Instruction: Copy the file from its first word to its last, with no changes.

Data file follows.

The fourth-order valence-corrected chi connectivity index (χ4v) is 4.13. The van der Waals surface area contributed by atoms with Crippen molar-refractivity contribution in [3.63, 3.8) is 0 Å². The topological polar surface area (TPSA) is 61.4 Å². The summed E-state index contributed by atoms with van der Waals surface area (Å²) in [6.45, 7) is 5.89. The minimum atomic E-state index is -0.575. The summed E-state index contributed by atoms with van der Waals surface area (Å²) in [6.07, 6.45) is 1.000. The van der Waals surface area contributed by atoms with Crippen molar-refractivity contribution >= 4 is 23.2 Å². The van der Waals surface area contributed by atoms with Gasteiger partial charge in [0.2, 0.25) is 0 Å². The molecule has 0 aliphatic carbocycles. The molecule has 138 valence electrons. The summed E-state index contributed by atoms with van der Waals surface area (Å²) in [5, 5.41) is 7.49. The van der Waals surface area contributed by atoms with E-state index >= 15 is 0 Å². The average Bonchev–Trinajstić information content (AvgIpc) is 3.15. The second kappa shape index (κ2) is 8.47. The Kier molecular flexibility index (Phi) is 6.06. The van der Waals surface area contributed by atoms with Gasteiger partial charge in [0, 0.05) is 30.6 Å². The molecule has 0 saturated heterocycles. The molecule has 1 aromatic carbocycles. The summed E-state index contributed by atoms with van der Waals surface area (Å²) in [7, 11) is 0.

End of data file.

The fourth-order valence-corrected chi connectivity index (χ4v) is 4.13. The van der Waals surface area contributed by atoms with Crippen molar-refractivity contribution in [3.63, 3.8) is 0 Å². The topological polar surface area (TPSA) is 61.4 Å². The summed E-state index contributed by atoms with van der Waals surface area (Å²) in [6.45, 7) is 5.89. The minimum atomic E-state index is -0.575. The summed E-state index contributed by atoms with van der Waals surface area (Å²) in [6.07, 6.45) is 1.000. The van der Waals surface area contributed by atoms with Crippen molar-refractivity contribution >= 4 is 23.2 Å². The van der Waals surface area contributed by atoms with Gasteiger partial charge in [0.2, 0.25) is 0 Å². The molecule has 0 aliphatic carbocycles. The molecule has 138 valence electrons. The summed E-state index contributed by atoms with van der Waals surface area (Å²) in [5, 5.41) is 7.49. The van der Waals surface area contributed by atoms with E-state index >= 15 is 0 Å². The average Bonchev–Trinajstić information content (AvgIpc) is 3.15. The second kappa shape index (κ2) is 8.47. The Kier molecular flexibility index (Phi) is 6.06. The van der Waals surface area contributed by atoms with Gasteiger partial charge in [0, 0.05) is 30.6 Å². The molecule has 0 saturated heterocycles. The molecule has 1 aromatic carbocycles. The summed E-state index contributed by atoms with van der Waals surface area (Å²) in [7, 11) is 0.